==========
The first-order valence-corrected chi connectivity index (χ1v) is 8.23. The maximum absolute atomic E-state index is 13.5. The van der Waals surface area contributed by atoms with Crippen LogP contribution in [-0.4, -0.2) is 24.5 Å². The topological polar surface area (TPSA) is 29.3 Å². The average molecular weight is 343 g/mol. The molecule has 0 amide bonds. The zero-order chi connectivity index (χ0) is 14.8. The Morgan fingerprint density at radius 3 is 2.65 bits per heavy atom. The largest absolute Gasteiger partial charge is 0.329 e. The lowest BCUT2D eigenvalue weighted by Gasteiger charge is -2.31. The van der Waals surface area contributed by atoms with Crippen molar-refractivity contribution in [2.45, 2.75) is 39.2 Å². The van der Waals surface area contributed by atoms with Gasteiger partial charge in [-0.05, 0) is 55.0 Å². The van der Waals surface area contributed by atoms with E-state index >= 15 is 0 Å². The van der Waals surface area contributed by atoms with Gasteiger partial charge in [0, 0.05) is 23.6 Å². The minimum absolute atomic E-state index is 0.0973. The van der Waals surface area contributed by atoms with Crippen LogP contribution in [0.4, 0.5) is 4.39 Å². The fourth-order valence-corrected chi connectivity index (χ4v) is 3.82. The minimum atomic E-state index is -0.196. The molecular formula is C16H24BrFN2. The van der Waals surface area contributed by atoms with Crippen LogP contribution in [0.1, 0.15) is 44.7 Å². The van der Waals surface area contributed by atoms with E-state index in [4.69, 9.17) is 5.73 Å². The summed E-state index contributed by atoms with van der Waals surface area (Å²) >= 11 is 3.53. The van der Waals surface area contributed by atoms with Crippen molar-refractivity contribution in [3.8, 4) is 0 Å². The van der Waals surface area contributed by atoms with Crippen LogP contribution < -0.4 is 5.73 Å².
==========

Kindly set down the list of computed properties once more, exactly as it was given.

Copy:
The first-order valence-corrected chi connectivity index (χ1v) is 8.23. The maximum absolute atomic E-state index is 13.5. The van der Waals surface area contributed by atoms with Crippen LogP contribution in [-0.4, -0.2) is 24.5 Å². The topological polar surface area (TPSA) is 29.3 Å². The average molecular weight is 343 g/mol. The molecule has 0 amide bonds. The zero-order chi connectivity index (χ0) is 14.8. The Morgan fingerprint density at radius 3 is 2.65 bits per heavy atom. The largest absolute Gasteiger partial charge is 0.329 e. The lowest BCUT2D eigenvalue weighted by Gasteiger charge is -2.31. The van der Waals surface area contributed by atoms with Crippen molar-refractivity contribution in [2.45, 2.75) is 39.2 Å². The van der Waals surface area contributed by atoms with Gasteiger partial charge in [-0.05, 0) is 55.0 Å². The van der Waals surface area contributed by atoms with E-state index >= 15 is 0 Å². The van der Waals surface area contributed by atoms with Gasteiger partial charge in [0, 0.05) is 23.6 Å². The minimum absolute atomic E-state index is 0.0973. The van der Waals surface area contributed by atoms with Crippen LogP contribution in [0.4, 0.5) is 4.39 Å². The fourth-order valence-corrected chi connectivity index (χ4v) is 3.82. The minimum atomic E-state index is -0.196. The molecular formula is C16H24BrFN2. The van der Waals surface area contributed by atoms with Crippen LogP contribution in [0.1, 0.15) is 44.7 Å². The van der Waals surface area contributed by atoms with E-state index in [4.69, 9.17) is 5.73 Å². The summed E-state index contributed by atoms with van der Waals surface area (Å²) >= 11 is 3.53. The van der Waals surface area contributed by atoms with Crippen molar-refractivity contribution in [3.8, 4) is 0 Å². The van der Waals surface area contributed by atoms with Crippen LogP contribution < -0.4 is 5.73 Å².